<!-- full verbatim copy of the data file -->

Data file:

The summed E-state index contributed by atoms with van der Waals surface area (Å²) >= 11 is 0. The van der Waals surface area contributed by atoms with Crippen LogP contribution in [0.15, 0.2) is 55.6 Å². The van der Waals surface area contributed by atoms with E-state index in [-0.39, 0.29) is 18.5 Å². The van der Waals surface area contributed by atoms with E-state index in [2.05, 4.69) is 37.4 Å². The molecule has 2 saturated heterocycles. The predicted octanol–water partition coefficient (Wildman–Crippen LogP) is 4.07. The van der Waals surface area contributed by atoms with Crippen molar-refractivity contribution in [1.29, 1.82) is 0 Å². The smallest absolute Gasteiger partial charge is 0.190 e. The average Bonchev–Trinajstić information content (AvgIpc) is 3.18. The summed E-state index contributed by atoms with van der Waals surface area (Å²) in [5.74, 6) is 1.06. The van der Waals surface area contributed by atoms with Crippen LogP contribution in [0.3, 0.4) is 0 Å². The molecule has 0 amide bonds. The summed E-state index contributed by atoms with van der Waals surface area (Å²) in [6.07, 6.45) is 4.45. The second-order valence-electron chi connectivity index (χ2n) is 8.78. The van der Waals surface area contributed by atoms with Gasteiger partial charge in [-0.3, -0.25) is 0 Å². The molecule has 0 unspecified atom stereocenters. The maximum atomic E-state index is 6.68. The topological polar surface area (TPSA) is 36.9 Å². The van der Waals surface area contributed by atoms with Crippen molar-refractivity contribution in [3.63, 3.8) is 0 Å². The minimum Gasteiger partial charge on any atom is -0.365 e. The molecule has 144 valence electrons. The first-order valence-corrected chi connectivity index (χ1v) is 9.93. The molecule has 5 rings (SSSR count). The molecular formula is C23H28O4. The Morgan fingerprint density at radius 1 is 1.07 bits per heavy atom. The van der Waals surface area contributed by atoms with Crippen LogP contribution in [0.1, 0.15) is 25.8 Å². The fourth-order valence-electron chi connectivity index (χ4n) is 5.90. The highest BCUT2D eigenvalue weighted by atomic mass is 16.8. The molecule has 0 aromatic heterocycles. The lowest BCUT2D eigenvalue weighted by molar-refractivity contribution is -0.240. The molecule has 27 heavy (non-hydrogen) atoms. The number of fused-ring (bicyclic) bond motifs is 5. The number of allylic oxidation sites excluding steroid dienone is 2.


The summed E-state index contributed by atoms with van der Waals surface area (Å²) >= 11 is 0. The van der Waals surface area contributed by atoms with Crippen LogP contribution in [0.15, 0.2) is 55.6 Å². The van der Waals surface area contributed by atoms with E-state index in [-0.39, 0.29) is 18.5 Å². The van der Waals surface area contributed by atoms with E-state index in [2.05, 4.69) is 37.4 Å². The molecule has 2 saturated heterocycles. The predicted octanol–water partition coefficient (Wildman–Crippen LogP) is 4.07. The van der Waals surface area contributed by atoms with Crippen molar-refractivity contribution in [1.29, 1.82) is 0 Å². The smallest absolute Gasteiger partial charge is 0.190 e. The average Bonchev–Trinajstić information content (AvgIpc) is 3.18. The summed E-state index contributed by atoms with van der Waals surface area (Å²) in [5.74, 6) is 1.06. The van der Waals surface area contributed by atoms with Crippen LogP contribution in [0.3, 0.4) is 0 Å². The molecule has 0 amide bonds. The summed E-state index contributed by atoms with van der Waals surface area (Å²) in [6.07, 6.45) is 4.45. The second-order valence-electron chi connectivity index (χ2n) is 8.78. The van der Waals surface area contributed by atoms with Gasteiger partial charge in [-0.3, -0.25) is 0 Å². The molecule has 0 unspecified atom stereocenters. The maximum atomic E-state index is 6.68. The topological polar surface area (TPSA) is 36.9 Å². The van der Waals surface area contributed by atoms with Crippen molar-refractivity contribution in [3.63, 3.8) is 0 Å². The minimum Gasteiger partial charge on any atom is -0.365 e. The molecule has 144 valence electrons. The first-order valence-corrected chi connectivity index (χ1v) is 9.93. The molecule has 5 rings (SSSR count). The molecular formula is C23H28O4. The Morgan fingerprint density at radius 1 is 1.07 bits per heavy atom. The van der Waals surface area contributed by atoms with Crippen LogP contribution in [0.1, 0.15) is 25.8 Å². The fourth-order valence-electron chi connectivity index (χ4n) is 5.90. The highest BCUT2D eigenvalue weighted by atomic mass is 16.8. The molecule has 0 aromatic heterocycles. The lowest BCUT2D eigenvalue weighted by molar-refractivity contribution is -0.240. The molecule has 27 heavy (non-hydrogen) atoms. The number of fused-ring (bicyclic) bond motifs is 5. The number of allylic oxidation sites excluding steroid dienone is 2.